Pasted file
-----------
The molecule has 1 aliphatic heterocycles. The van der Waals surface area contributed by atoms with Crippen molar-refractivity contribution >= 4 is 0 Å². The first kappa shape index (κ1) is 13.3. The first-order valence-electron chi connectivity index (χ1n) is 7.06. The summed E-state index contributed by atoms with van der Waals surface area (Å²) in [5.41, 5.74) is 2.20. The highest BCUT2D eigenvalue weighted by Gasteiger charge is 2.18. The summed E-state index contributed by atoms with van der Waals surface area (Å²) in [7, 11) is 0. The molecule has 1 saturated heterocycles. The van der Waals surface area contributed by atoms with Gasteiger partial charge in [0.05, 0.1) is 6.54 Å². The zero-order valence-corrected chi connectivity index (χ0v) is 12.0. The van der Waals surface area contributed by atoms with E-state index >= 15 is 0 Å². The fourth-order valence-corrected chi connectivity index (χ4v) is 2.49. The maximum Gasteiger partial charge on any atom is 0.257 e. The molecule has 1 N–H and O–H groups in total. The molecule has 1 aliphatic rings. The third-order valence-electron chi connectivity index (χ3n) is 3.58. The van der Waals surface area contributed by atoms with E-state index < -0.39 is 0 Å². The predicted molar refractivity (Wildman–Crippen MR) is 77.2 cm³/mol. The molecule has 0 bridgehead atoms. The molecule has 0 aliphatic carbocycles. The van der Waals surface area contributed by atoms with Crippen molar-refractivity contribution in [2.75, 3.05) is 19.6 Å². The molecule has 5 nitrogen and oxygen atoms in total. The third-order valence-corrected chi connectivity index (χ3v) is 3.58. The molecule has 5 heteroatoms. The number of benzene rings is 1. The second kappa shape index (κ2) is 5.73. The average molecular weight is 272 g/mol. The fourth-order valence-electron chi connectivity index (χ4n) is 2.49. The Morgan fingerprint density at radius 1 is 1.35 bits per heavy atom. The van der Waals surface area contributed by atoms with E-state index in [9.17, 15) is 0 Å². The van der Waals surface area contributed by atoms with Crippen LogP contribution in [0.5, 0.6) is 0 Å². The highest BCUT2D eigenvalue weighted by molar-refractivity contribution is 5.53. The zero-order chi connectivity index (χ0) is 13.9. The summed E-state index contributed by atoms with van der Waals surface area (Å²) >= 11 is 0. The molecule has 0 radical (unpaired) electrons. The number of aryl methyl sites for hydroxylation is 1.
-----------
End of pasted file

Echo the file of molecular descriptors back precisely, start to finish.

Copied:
The molecule has 1 aliphatic heterocycles. The van der Waals surface area contributed by atoms with Crippen molar-refractivity contribution >= 4 is 0 Å². The first kappa shape index (κ1) is 13.3. The first-order valence-electron chi connectivity index (χ1n) is 7.06. The summed E-state index contributed by atoms with van der Waals surface area (Å²) in [5.41, 5.74) is 2.20. The highest BCUT2D eigenvalue weighted by Gasteiger charge is 2.18. The summed E-state index contributed by atoms with van der Waals surface area (Å²) in [7, 11) is 0. The molecule has 1 saturated heterocycles. The van der Waals surface area contributed by atoms with Gasteiger partial charge in [0.05, 0.1) is 6.54 Å². The zero-order valence-corrected chi connectivity index (χ0v) is 12.0. The van der Waals surface area contributed by atoms with E-state index >= 15 is 0 Å². The fourth-order valence-corrected chi connectivity index (χ4v) is 2.49. The maximum Gasteiger partial charge on any atom is 0.257 e. The molecule has 1 N–H and O–H groups in total. The molecule has 1 aliphatic rings. The third-order valence-electron chi connectivity index (χ3n) is 3.58. The van der Waals surface area contributed by atoms with E-state index < -0.39 is 0 Å². The predicted molar refractivity (Wildman–Crippen MR) is 77.2 cm³/mol. The molecule has 0 bridgehead atoms. The molecule has 0 aliphatic carbocycles. The van der Waals surface area contributed by atoms with Crippen molar-refractivity contribution in [2.75, 3.05) is 19.6 Å². The molecule has 5 nitrogen and oxygen atoms in total. The third-order valence-corrected chi connectivity index (χ3v) is 3.58. The molecule has 5 heteroatoms. The number of benzene rings is 1. The second kappa shape index (κ2) is 5.73. The average molecular weight is 272 g/mol. The fourth-order valence-electron chi connectivity index (χ4n) is 2.49. The Morgan fingerprint density at radius 1 is 1.35 bits per heavy atom. The van der Waals surface area contributed by atoms with E-state index in [9.17, 15) is 0 Å². The van der Waals surface area contributed by atoms with Crippen LogP contribution in [0.5, 0.6) is 0 Å². The highest BCUT2D eigenvalue weighted by molar-refractivity contribution is 5.53. The zero-order chi connectivity index (χ0) is 13.9. The summed E-state index contributed by atoms with van der Waals surface area (Å²) >= 11 is 0. The molecule has 0 radical (unpaired) electrons. The number of aryl methyl sites for hydroxylation is 1.